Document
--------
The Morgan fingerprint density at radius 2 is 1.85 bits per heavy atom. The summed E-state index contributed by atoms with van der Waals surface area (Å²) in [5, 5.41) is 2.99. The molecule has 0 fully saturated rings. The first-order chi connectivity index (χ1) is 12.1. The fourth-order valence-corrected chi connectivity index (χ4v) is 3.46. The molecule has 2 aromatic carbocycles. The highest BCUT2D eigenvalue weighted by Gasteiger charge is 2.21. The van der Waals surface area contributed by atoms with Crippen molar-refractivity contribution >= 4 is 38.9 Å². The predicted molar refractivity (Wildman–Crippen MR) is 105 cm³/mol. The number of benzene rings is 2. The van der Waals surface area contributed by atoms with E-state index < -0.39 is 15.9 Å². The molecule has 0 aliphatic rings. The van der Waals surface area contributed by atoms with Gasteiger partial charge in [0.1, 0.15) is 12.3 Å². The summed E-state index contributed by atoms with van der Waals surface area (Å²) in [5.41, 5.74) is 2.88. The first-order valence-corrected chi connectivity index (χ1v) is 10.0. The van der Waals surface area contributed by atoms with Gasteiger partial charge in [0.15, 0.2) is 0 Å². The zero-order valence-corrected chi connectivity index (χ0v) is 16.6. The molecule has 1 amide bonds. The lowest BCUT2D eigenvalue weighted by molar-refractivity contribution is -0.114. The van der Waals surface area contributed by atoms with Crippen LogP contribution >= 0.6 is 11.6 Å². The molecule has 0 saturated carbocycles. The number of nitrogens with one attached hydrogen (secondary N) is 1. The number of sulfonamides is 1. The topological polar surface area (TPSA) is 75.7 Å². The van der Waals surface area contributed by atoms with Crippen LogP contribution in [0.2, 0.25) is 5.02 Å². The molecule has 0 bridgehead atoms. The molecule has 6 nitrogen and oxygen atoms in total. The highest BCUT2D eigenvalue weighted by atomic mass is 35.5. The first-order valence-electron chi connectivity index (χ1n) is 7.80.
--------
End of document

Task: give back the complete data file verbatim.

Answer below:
The Morgan fingerprint density at radius 2 is 1.85 bits per heavy atom. The summed E-state index contributed by atoms with van der Waals surface area (Å²) in [5, 5.41) is 2.99. The molecule has 0 fully saturated rings. The first-order chi connectivity index (χ1) is 12.1. The fourth-order valence-corrected chi connectivity index (χ4v) is 3.46. The molecule has 2 aromatic carbocycles. The highest BCUT2D eigenvalue weighted by Gasteiger charge is 2.21. The van der Waals surface area contributed by atoms with Crippen molar-refractivity contribution >= 4 is 38.9 Å². The predicted molar refractivity (Wildman–Crippen MR) is 105 cm³/mol. The number of benzene rings is 2. The van der Waals surface area contributed by atoms with E-state index < -0.39 is 15.9 Å². The molecule has 0 aliphatic rings. The van der Waals surface area contributed by atoms with Gasteiger partial charge in [0.1, 0.15) is 12.3 Å². The summed E-state index contributed by atoms with van der Waals surface area (Å²) in [5.41, 5.74) is 2.88. The first-order valence-corrected chi connectivity index (χ1v) is 10.0. The van der Waals surface area contributed by atoms with Gasteiger partial charge in [0.15, 0.2) is 0 Å². The zero-order valence-corrected chi connectivity index (χ0v) is 16.6. The molecule has 1 amide bonds. The lowest BCUT2D eigenvalue weighted by molar-refractivity contribution is -0.114. The van der Waals surface area contributed by atoms with Crippen LogP contribution >= 0.6 is 11.6 Å². The molecule has 0 saturated carbocycles. The number of nitrogens with one attached hydrogen (secondary N) is 1. The number of sulfonamides is 1. The topological polar surface area (TPSA) is 75.7 Å². The van der Waals surface area contributed by atoms with Crippen LogP contribution in [0.2, 0.25) is 5.02 Å². The molecule has 0 bridgehead atoms. The molecule has 6 nitrogen and oxygen atoms in total. The highest BCUT2D eigenvalue weighted by atomic mass is 35.5. The first-order valence-electron chi connectivity index (χ1n) is 7.80.